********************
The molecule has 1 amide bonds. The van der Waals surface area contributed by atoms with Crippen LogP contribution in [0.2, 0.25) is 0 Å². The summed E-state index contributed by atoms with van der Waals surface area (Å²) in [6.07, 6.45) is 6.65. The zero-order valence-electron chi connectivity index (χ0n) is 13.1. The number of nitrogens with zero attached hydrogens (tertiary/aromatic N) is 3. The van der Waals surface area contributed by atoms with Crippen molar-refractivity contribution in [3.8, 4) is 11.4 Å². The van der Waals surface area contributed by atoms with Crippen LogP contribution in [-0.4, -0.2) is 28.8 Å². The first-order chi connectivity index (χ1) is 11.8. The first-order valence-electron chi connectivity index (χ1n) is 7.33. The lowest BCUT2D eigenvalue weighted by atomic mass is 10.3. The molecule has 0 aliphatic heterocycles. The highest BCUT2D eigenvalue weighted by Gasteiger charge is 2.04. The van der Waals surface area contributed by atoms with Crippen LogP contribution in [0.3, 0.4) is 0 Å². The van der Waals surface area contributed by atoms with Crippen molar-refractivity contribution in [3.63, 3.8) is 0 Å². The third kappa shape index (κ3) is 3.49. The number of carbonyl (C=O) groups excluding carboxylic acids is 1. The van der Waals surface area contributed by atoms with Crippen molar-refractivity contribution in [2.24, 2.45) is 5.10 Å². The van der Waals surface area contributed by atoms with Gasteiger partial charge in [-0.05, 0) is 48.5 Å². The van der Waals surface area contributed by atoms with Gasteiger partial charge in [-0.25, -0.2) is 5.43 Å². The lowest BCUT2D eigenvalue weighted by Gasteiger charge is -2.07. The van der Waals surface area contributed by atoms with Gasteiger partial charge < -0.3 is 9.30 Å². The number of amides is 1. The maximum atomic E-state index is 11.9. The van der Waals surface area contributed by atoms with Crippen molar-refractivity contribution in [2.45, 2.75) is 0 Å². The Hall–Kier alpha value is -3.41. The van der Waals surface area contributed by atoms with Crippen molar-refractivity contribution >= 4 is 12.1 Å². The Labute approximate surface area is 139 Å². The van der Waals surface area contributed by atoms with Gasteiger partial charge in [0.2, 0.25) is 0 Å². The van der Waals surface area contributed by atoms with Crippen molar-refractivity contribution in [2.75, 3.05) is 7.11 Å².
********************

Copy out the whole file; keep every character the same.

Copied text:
The molecule has 1 amide bonds. The van der Waals surface area contributed by atoms with Crippen LogP contribution in [0.2, 0.25) is 0 Å². The summed E-state index contributed by atoms with van der Waals surface area (Å²) in [6.07, 6.45) is 6.65. The zero-order valence-electron chi connectivity index (χ0n) is 13.1. The number of nitrogens with zero attached hydrogens (tertiary/aromatic N) is 3. The van der Waals surface area contributed by atoms with Crippen molar-refractivity contribution in [3.8, 4) is 11.4 Å². The van der Waals surface area contributed by atoms with Crippen LogP contribution in [-0.4, -0.2) is 28.8 Å². The first-order chi connectivity index (χ1) is 11.8. The first-order valence-electron chi connectivity index (χ1n) is 7.33. The lowest BCUT2D eigenvalue weighted by atomic mass is 10.3. The molecule has 0 aliphatic heterocycles. The highest BCUT2D eigenvalue weighted by Gasteiger charge is 2.04. The van der Waals surface area contributed by atoms with Crippen LogP contribution in [0.3, 0.4) is 0 Å². The van der Waals surface area contributed by atoms with Crippen molar-refractivity contribution in [3.63, 3.8) is 0 Å². The third kappa shape index (κ3) is 3.49. The number of carbonyl (C=O) groups excluding carboxylic acids is 1. The van der Waals surface area contributed by atoms with Crippen molar-refractivity contribution in [2.24, 2.45) is 5.10 Å². The van der Waals surface area contributed by atoms with Gasteiger partial charge in [-0.05, 0) is 48.5 Å². The van der Waals surface area contributed by atoms with Gasteiger partial charge in [-0.25, -0.2) is 5.43 Å². The lowest BCUT2D eigenvalue weighted by Gasteiger charge is -2.07. The van der Waals surface area contributed by atoms with Gasteiger partial charge < -0.3 is 9.30 Å². The number of amides is 1. The maximum atomic E-state index is 11.9. The van der Waals surface area contributed by atoms with Crippen molar-refractivity contribution in [2.45, 2.75) is 0 Å². The Hall–Kier alpha value is -3.41. The van der Waals surface area contributed by atoms with Crippen molar-refractivity contribution >= 4 is 12.1 Å². The Labute approximate surface area is 139 Å². The van der Waals surface area contributed by atoms with Gasteiger partial charge in [0.2, 0.25) is 0 Å². The van der Waals surface area contributed by atoms with Crippen molar-refractivity contribution in [2.75, 3.05) is 7.11 Å².